LumberJocks

DVD Cabinet #4: Hanging Drawers and making the floating style base

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Blog entry by SPHinTampa posted 522 days ago 1709 reads 0 times favorited 2 comments Add to Favorites Watch
« Part 3: Dovetail drawers Part 4 of DVD Cabinet series Part 5: drawer fronts and finishing »

After the last session, I had the outer case and the drawers completed. So I started here
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In this session, I hung the drawers and made a floating base. So I ended here:
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Steps
1. Add slide hardware to inside of case by marking and then using spacer
2. Add slide hardware to drawers
3. Made templates for curved stretchers and cabriole legs
4. Cut leg, stretcher and float base stock
5. Cut loose tenon joinery
6. Cut curved stretchers
7. Cut cabriole legs
8. Cut floating base stretchers
9. Finished with glue up
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Step 1 – Add slide hardware to case

I used accurride full extension sliders with the self close feature. Nice slides but I really struggled with amount of play in the springs at the end and had trouble getting drawer faces to line up evenly. I am not sure that this is the hardware’s fault as imperfections in the case may have caused issues.

I created a story stick to mark lines in the case where the slides should go. I do this as a double check on the spacers in case something goes wrong as I am assembling.

I then use a square to extend my line and a punch to center my first screw hole.

Since Padauk is so hard, you must pre drill all holes.

I then hung first slide. Slides have horizontal and vertical adjustable slots so that you can shift assembly. I typically locked in vertical first and then used horizontal to consistent spacing from case front.

I then used a spacer to mount remainder of the slides.

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Step 2 – Mount hardware to drawers.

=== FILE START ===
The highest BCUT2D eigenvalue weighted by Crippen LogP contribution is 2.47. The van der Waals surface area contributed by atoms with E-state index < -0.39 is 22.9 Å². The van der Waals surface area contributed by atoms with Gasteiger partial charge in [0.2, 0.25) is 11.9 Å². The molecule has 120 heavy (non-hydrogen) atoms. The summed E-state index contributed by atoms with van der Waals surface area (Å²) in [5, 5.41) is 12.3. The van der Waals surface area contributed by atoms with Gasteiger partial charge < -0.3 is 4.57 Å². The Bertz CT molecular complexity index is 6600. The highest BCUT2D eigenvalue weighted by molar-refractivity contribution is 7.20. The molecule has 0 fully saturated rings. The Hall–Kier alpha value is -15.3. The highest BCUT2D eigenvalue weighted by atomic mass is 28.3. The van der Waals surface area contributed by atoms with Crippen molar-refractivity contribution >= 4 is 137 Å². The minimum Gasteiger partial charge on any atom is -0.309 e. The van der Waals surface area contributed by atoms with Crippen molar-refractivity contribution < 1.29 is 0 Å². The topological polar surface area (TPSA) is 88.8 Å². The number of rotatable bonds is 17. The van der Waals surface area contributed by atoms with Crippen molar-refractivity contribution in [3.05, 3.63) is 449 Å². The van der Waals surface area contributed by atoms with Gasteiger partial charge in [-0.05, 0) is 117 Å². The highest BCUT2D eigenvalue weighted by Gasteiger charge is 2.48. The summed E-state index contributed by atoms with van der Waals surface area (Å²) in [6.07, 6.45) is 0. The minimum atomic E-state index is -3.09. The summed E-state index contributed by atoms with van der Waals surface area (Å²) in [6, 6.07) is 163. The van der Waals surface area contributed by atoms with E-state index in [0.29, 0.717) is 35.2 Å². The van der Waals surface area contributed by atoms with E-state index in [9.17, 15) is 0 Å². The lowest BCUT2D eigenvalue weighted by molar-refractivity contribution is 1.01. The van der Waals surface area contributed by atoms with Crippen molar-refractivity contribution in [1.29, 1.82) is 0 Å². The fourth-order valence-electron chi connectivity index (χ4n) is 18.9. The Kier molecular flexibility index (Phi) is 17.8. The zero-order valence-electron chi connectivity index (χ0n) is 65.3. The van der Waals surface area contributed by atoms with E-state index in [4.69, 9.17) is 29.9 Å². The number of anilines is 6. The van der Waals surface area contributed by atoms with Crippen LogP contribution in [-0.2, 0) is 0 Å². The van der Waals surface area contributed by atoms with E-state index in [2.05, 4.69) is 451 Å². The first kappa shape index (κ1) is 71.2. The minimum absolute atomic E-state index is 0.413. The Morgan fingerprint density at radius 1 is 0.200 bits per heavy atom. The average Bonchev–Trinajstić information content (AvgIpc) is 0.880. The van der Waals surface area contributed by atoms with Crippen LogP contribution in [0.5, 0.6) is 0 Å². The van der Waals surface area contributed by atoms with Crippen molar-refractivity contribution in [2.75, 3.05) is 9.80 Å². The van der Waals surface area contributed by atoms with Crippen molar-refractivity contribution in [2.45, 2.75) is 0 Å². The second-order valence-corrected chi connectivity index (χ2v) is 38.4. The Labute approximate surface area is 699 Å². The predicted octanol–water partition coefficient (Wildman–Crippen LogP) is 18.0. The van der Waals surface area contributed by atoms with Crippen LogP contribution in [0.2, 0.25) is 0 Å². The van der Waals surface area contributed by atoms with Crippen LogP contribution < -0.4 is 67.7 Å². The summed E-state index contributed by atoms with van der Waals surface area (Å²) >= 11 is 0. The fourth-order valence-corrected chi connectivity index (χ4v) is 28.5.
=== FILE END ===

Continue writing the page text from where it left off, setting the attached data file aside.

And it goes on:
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Next time I do through dovetail drawers, I may use undermount or at least bottom mount slides to better showcase the joinery.

Mount slides to side of drawer.

Test fit.

And you can see full extension feature here. As drawer closes, spring engages in last 2” of travel and snaps drawer shut. It is a nice feature that kids love to play with.

And here are all the drawers in.

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Step 3 – Cut the templates for the curved pieces
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I have white painted hardboard that I use for template materials. First I rip and cross cut to size. This allows me to test the set up for the real work pieces.

I use a french curve to mark the curves on the template

And then bandsaw to within a 1/16” of the line.

And use oscillating sander to sand to the line. This is same sequence I will use for the work piece so I lets me practice first.


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Step 4 – Cut stretcher and leg stock to size
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I set up and test stops using template

So I can now cut stock carefully to consistent size. I find that using a clamp to keep stock firmly against fence is safer on my hands and tends to prevent blade from pushing stock away from fence and screwing up cross cut accuracy.

I also try to find board thicknesses that allow me to cut cross cut both stretchers from one piece and before ripping to width. That way I know that the stretchers are a consistent length.